Sex, Gender and the Body: Cross-Cultural Approaches to
the Body, Gender, Sexuality and Kinship
ANTH2170 – Fall/Winter 2011/2012 – Karen McGarry
Lecture 3 – The Animal Body – Sept 21
- Nature/nurture debate in anthropology.
o Nature theories were helped by evolutionary thinkers at the time.
- Problematic role of science in promoting the body and human behaviours as
Researchers Attempt to ‘Prove’ the Naturalness of Human Behaviours and Bodies:
- By using evolutionary paradigms to explain human behaviour.
- Through animal studies.
- Evolutionary paradigms to ‘prove’ the naturalness of gender.
- Cultural relativism.
- Historical particularism.
- Family hominidae.
o i.e. humans.
o Often time, within this family, we include humans, human ancestors,
fossils, chimps, gorillas, etc.
Primates that don’t have tails.
o Habitual bipedalism – walking at least some of the time on two feet.
- ‘Man the hunter’; ‘woman the gatherer’ (published 1968).
o Around the 1970’s people started asking things along the lines of
gendered role distinction.
o They felt and assumed that there was a gendered distinction in terms of
labour in most societies.
Men seemed to be the one’s doing the hunting in any given society.
• They felt this was a cultural universal – this lead them to
believe that there must be a genetic evolutionary reason for
this – that this was adapted in an evolutionary sense.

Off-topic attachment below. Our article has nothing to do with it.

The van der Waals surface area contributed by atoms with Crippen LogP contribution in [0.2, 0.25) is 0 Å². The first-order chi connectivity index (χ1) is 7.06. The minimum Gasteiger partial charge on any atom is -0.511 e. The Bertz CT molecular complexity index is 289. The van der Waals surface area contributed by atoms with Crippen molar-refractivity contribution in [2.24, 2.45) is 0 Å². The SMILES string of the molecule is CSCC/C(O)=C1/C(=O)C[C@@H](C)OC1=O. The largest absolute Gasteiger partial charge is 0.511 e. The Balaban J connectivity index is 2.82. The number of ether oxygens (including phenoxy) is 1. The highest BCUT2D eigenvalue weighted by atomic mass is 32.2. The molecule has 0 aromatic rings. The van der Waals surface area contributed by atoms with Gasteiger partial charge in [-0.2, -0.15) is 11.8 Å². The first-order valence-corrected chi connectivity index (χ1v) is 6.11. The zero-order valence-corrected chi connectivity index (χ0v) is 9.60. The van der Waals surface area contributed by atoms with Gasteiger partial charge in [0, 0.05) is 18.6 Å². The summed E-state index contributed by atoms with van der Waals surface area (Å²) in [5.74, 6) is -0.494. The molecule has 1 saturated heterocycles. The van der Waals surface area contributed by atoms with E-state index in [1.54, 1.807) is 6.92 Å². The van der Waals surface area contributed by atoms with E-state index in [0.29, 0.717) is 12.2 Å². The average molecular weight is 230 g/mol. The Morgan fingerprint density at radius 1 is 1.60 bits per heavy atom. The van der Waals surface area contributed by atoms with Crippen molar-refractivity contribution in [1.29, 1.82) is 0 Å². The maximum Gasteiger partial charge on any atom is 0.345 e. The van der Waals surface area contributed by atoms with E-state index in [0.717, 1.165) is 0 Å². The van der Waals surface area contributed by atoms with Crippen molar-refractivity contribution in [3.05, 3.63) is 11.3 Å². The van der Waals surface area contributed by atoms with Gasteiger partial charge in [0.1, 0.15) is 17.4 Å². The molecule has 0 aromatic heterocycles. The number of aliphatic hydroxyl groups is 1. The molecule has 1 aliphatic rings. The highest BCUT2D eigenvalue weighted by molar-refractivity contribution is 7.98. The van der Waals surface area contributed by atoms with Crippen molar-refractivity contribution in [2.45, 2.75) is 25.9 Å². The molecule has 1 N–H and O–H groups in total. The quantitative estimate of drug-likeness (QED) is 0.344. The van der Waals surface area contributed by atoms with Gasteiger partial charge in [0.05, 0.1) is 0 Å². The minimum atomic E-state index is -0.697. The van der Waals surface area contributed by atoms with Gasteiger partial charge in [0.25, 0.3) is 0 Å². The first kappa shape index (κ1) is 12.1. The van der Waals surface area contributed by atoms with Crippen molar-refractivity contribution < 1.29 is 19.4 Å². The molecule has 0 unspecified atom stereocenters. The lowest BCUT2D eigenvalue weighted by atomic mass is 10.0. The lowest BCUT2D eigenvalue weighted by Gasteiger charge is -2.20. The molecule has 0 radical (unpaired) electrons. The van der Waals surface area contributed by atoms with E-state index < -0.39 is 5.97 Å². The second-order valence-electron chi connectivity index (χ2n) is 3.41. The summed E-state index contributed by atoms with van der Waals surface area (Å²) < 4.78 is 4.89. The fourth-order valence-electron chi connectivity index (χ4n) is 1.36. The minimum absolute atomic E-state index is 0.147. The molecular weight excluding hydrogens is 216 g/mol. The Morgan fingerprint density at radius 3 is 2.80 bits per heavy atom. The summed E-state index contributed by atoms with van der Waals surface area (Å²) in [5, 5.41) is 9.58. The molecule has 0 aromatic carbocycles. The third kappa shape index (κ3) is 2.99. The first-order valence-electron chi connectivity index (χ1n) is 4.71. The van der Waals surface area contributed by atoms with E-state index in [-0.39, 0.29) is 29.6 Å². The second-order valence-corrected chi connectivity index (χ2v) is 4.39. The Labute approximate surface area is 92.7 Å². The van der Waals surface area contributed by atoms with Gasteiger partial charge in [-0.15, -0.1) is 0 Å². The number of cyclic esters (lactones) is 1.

Women seemed to be the gatherer – collecting wild fruits, plants
and supplementing the main diet of meat.
They argued that hunting by many of our early ancestors stimulated
the evolution of hominids.
- Washburn and Lancaster in 1960s – 1970s.
- Argued that hunting stimulated hominid evolution.
Washburn and Lancaster argued: - That bipedalism led to:
o Hands free.
o Tools can be made, which increased brain size.
Tools can be used for hunting and for slaughtering animals.
o Large animals can be hunted/slaughtered.
o Hunting parties – needed language to communicate as a group.
A great degree of planning and communication skill.
You need a plan and everyone would have a specific role.
Human like sort of traits.
Critique by Feminist Scholars against Washburn and Lancaster
- Sally Slocum
o Believes that Washburn and Lancaster composed a theory that is very
male oriented and gives females and inferior role in human evolution.
o It’s just as probably, that if women were out gathering, they would need to
be bipedal because they would need to develop and use tools and be
o Argues that Washburn and Lancaster underestimated the use of protein
o Chimps and gorillas are known to eat meat but it’s a very small proportion
of food. Washburn and Lancaster are assuming that our ancestors were
simply mostly eating meat.
o Projecting contemporary ideas of food habits into the past.
o A lot of human evolutionary models that try to root gender roles in human
evolution seek to create essentialist or universalizing narrative.
Over simplifying explanation that overarches.
An explanation that ignores a lot of human diversity.
• Example: Washburn and Lancaster were assuming that men
in all societies are the ones who do the hunting.
o Women do hunt in different societies around the
o E.g. Agta (Philippines); aka Central African Republic;
some Australian aboriginal groups.
o In North American today, hunting